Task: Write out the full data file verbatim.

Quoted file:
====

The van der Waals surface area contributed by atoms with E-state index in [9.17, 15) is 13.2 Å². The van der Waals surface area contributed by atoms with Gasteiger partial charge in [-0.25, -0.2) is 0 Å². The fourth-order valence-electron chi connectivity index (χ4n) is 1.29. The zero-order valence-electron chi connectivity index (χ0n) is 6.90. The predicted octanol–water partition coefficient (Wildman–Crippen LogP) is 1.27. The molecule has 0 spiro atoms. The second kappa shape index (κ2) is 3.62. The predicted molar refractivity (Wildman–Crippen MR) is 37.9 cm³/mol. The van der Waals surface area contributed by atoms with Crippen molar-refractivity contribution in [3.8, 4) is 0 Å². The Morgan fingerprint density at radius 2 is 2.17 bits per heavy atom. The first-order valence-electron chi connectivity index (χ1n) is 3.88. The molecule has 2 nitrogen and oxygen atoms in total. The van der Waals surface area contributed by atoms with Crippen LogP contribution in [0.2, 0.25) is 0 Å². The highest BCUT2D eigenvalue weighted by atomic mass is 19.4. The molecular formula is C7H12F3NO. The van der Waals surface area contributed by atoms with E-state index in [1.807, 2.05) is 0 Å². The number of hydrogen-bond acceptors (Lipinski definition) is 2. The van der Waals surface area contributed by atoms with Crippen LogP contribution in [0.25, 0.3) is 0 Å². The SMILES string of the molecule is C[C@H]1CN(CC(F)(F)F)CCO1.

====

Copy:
The van der Waals surface area contributed by atoms with E-state index in [9.17, 15) is 13.2 Å². The van der Waals surface area contributed by atoms with Gasteiger partial charge in [-0.25, -0.2) is 0 Å². The fourth-order valence-electron chi connectivity index (χ4n) is 1.29. The zero-order valence-electron chi connectivity index (χ0n) is 6.90. The predicted octanol–water partition coefficient (Wildman–Crippen LogP) is 1.27. The molecule has 0 spiro atoms. The second kappa shape index (κ2) is 3.62. The predicted molar refractivity (Wildman–Crippen MR) is 37.9 cm³/mol. The van der Waals surface area contributed by atoms with Crippen molar-refractivity contribution in [3.8, 4) is 0 Å². The Morgan fingerprint density at radius 2 is 2.17 bits per heavy atom. The first-order valence-electron chi connectivity index (χ1n) is 3.88. The molecule has 2 nitrogen and oxygen atoms in total. The van der Waals surface area contributed by atoms with Crippen LogP contribution in [0.2, 0.25) is 0 Å². The highest BCUT2D eigenvalue weighted by atomic mass is 19.4. The molecular formula is C7H12F3NO. The van der Waals surface area contributed by atoms with E-state index in [1.807, 2.05) is 0 Å². The number of hydrogen-bond acceptors (Lipinski definition) is 2. The van der Waals surface area contributed by atoms with Crippen LogP contribution in [0.25, 0.3) is 0 Å². The SMILES string of the molecule is C[C@H]1CN(CC(F)(F)F)CCO1.